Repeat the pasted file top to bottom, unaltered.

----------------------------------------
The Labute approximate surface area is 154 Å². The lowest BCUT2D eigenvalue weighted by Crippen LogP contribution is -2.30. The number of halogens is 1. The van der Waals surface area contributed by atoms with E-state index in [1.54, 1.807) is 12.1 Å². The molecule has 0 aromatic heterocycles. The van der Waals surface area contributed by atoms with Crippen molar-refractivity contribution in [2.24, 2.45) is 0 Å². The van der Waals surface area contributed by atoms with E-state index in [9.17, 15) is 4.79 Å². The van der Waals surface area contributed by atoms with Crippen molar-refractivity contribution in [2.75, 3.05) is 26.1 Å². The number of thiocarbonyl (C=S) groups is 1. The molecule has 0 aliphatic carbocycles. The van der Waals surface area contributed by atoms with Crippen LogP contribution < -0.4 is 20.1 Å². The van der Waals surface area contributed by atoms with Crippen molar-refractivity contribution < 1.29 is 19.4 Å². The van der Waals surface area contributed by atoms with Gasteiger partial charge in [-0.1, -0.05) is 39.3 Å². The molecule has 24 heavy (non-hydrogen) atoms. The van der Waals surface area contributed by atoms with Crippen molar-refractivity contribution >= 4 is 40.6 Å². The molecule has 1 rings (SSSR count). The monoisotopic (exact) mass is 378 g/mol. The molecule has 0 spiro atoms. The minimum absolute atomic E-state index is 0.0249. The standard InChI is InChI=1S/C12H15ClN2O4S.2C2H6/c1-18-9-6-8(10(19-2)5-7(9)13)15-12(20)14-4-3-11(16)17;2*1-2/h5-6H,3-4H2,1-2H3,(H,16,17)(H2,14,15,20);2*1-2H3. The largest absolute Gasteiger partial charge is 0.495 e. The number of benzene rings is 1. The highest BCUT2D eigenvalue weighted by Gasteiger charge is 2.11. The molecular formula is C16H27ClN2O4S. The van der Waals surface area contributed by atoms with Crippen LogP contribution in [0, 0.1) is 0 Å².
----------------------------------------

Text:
The Labute approximate surface area is 154 Å². The lowest BCUT2D eigenvalue weighted by Crippen LogP contribution is -2.30. The number of halogens is 1. The van der Waals surface area contributed by atoms with E-state index in [1.54, 1.807) is 12.1 Å². The molecule has 0 aromatic heterocycles. The van der Waals surface area contributed by atoms with Crippen molar-refractivity contribution in [2.24, 2.45) is 0 Å². The van der Waals surface area contributed by atoms with E-state index in [9.17, 15) is 4.79 Å². The van der Waals surface area contributed by atoms with Crippen molar-refractivity contribution in [2.75, 3.05) is 26.1 Å². The number of thiocarbonyl (C=S) groups is 1. The molecule has 0 aliphatic carbocycles. The van der Waals surface area contributed by atoms with Crippen LogP contribution < -0.4 is 20.1 Å². The van der Waals surface area contributed by atoms with Crippen molar-refractivity contribution < 1.29 is 19.4 Å². The van der Waals surface area contributed by atoms with Gasteiger partial charge in [-0.1, -0.05) is 39.3 Å². The molecule has 24 heavy (non-hydrogen) atoms. The van der Waals surface area contributed by atoms with Crippen molar-refractivity contribution >= 4 is 40.6 Å². The molecule has 1 rings (SSSR count). The monoisotopic (exact) mass is 378 g/mol. The molecule has 0 spiro atoms. The minimum absolute atomic E-state index is 0.0249. The standard InChI is InChI=1S/C12H15ClN2O4S.2C2H6/c1-18-9-6-8(10(19-2)5-7(9)13)15-12(20)14-4-3-11(16)17;2*1-2/h5-6H,3-4H2,1-2H3,(H,16,17)(H2,14,15,20);2*1-2H3. The largest absolute Gasteiger partial charge is 0.495 e. The number of benzene rings is 1. The highest BCUT2D eigenvalue weighted by Gasteiger charge is 2.11. The molecular formula is C16H27ClN2O4S. The van der Waals surface area contributed by atoms with Crippen LogP contribution in [0, 0.1) is 0 Å².